Catching the Little Foxes
About the Guest
Is something putting a damper on your sex life lately? Work? Children? Exhaustion, perhaps? Dan Allender, author of "The Wounded Heart," takes us back to the Song of Solomon and the "little foxes" that can ruin the marital vineyard. In many homes, this can be children, especially if you don't have a lock on your door, but Dan talks about the first and foremost "fox" in our culture-pornography. Hear his suggestion for keeping your marriage vibrant.
Is something putting a damper on your sex life lately? Dan Allender takes us to the “little foxes” that can ruin the marital vineyard. Hear his suggestion for keeping your marriage vibrant.
Catching the Little Foxes
Bob: For those who imagine that sexual sin is a mostly male problem, author and speaker, Dan Allender, says, “Not so fast.”
Dan: We are seeing a very significant rise of women with sex addictions / with pornography issues. So, when we think of it as just a men’s issue—oh, my goodness—the major difference is men look for visual, and women go onto chat room sites where they can create a persona with another person whom they don’t know so there is anonymity / there is a lack of guilt or shame. Then, there’s this indulgence—but it’s all within a relational world.
Bob: This is FamilyLife Today for Friday, September 18th. Our host is the President of FamilyLife®, Dennis Rainey, and I’m Bob Lepine. How do we maintain marital purity when it comes to sexuality in our marriage relationship? We’re going to explore that today. Stay tuned.
And welcome to FamilyLife Today. Thanks for joining us on the Friday edition. This is Day 18 of our 30-Day Oneness Prayer Challenge for couples. For those of you who have already received your prayer prompt today—via email, or text message, or through the My FamilyLife app—you know that our focus today is on commitment in marriage and on taking the idea of dissolving your marriage covenant off the table in marriage. We’re encouraging husbands to pray that God would protect your marriage from any stray thoughts of divorce and to give you a desire for a lifelong commitment with each other—and encouraging wives to pray for husbands—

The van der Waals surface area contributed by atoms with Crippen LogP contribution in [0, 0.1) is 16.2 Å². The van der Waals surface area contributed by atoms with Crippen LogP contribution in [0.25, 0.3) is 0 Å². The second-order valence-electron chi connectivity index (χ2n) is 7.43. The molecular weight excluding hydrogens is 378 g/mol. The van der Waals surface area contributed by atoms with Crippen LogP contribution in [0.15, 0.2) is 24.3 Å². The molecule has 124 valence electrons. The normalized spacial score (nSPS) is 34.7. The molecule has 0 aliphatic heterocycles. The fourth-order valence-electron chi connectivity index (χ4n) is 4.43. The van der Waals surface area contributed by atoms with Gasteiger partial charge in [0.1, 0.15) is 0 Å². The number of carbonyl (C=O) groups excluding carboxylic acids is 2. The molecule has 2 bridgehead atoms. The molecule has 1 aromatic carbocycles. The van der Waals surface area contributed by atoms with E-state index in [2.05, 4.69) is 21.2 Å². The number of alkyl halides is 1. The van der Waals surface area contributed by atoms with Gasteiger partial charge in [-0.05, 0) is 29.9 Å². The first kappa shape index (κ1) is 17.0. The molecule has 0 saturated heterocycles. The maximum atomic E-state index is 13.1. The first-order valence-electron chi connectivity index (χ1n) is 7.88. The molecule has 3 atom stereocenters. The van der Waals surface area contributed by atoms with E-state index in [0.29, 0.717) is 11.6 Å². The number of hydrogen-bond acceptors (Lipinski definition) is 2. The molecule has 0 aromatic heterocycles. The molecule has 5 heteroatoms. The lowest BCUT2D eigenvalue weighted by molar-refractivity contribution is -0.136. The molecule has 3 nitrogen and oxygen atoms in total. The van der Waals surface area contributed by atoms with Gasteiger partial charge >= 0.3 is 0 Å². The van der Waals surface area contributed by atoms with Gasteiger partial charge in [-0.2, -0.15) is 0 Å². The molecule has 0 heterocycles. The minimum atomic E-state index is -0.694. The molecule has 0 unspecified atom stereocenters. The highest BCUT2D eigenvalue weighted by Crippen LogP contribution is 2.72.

—that God would give both of you an understanding and forgiving heart, knowing that your marriage will be tested and challenged and that you’ll need those things in order for your commitment to one another to be able to be firm.
If you’re not receiving the prayer prompts each day, via text or email, and you’d like to join us for the remaining few weeks of our Oneness Prayer Challenge, go to FamilyLifeToday.com. Click the link in the upper left-hand corner of the screen that says, “GO DEEPER,” and then, look for the link for the 30-Day Oneness Prayer Challenge. Sign up; and we’ll be happy to send you a prayer prompt each day so you, as husband and wife, can pray together regularly each day.
You know, thinking about commitment in marriage, Dennis, I’ve had the opportunity to talk to a lot of couples about their experience attending one of our Weekend to Remember® marriage getaways. One of the things I’ve heard from couples is that they appreciate the fact that we take a solid hour and talk about intimacy in marriage.
The reason they said they appreciate that is because there are so few places, today, where you can go and hear anything or have that kind of a conversation from a biblical perspective.
Dennis: Right; right.
Bob: And for a lot of couples, this is a critical issue in their marriage; and they’ve got no one to talk to about it.
Dennis: And they’ve never heard a—really—holy discussion about sex. Frankly, it’s one of the best attended sessions in the entire Weekend to Remember.